Bed Bathing for Childless Daughters
August 10, 2017
As if I am Holding His Hand
August 10, 2017

Voices: Mary and Me

Why are you yelling at your mother?

Why is she yelling at you?

I can’t vouch for why you are yelling at this moment, but I know how you feel. You are trying to be heard. She can't hear. If you are a daughter, it is a scientific fact that raising your high-pitched voice won’t get you heard if your mother is old enough to have sensory-neural hearing loss in the high frequency range. If you are a son, well she might be more likely to tune you in.

You might be yelling because for all these years she has never listened. All these years later even with good hearing, she doesn't understand language anymore. That is receptive aphasia even if its not a named diagnosis yeta.

You are yelling because you’re busy and she isn't moving fast enough. You are on a schedule to get many quantities of things done today and your mother doesn't have a schedule, but likes being on yours. You misallocated her allotted time. You are distracted and not engaged with what is important to her. You take for granted that putting on shoes or a coat consumes less than a minute. She is just happy to be going to the dentist and for each step of the task she is in the moment, practicing her Buddhism. Your mother has less time remaining so she is here in the now and you too are here with her in her now. That’s why you are yelling.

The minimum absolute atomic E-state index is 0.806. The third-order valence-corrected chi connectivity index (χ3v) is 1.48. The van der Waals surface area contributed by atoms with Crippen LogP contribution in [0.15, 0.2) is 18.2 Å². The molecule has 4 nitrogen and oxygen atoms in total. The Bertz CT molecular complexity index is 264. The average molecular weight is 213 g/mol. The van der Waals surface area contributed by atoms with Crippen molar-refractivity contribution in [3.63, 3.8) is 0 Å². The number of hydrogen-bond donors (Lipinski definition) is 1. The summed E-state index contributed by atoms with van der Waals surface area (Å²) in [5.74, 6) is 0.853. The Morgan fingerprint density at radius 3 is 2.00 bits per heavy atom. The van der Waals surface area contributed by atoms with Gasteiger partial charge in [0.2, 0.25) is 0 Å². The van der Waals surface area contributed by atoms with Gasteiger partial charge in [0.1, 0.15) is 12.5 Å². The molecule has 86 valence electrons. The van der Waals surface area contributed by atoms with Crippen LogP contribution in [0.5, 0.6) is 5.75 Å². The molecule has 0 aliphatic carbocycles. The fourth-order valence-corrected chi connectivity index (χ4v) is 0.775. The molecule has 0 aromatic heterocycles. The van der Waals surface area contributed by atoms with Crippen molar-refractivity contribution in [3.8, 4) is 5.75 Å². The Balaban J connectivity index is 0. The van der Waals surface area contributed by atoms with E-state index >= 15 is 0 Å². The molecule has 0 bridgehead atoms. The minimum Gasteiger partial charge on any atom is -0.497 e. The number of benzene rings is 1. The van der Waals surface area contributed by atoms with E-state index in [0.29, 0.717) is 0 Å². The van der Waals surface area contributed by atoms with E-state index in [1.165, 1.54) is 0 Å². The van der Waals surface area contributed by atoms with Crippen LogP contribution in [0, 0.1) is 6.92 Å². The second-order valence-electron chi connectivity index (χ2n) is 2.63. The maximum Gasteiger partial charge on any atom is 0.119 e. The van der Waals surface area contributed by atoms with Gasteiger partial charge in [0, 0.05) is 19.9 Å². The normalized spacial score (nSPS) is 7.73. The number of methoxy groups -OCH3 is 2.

Your mother is yelling at you. I have no idea why, but you are hearing it and feeling it loud and clear. She had occasion to yell at you 30 or 40 or 50 years ago. Plus ca change, plus c’est la meme chose. The years did not change the dynamics except to make it painfully clear to your mother that maybe you don't think she is in charge anymore.

You are distracted and not engaged with what is important to her. You don’t understand that she doesn't understand. She doesn't think she needs your help. She doesn't know that she needs your help. You are yelling because after all these years you thought she would have wanted to listen.

Thyme N. Haff

2012 January five


Try this: Google  “my mother doesn't listen to me”  62 million hits, suggesting a wide spread problem.

Listen: To give attention with the ear. To pay attention heed; obey.

Antonyms: ignore, tune out

sensory aphasia noun: inability to understand spoken, written, or tactile speech symbols that results from damage (as by a brain lesion) to an area of the brain (as Wernicke's area) concerned with language—called also receptive aphasia, Wernicke's aphasia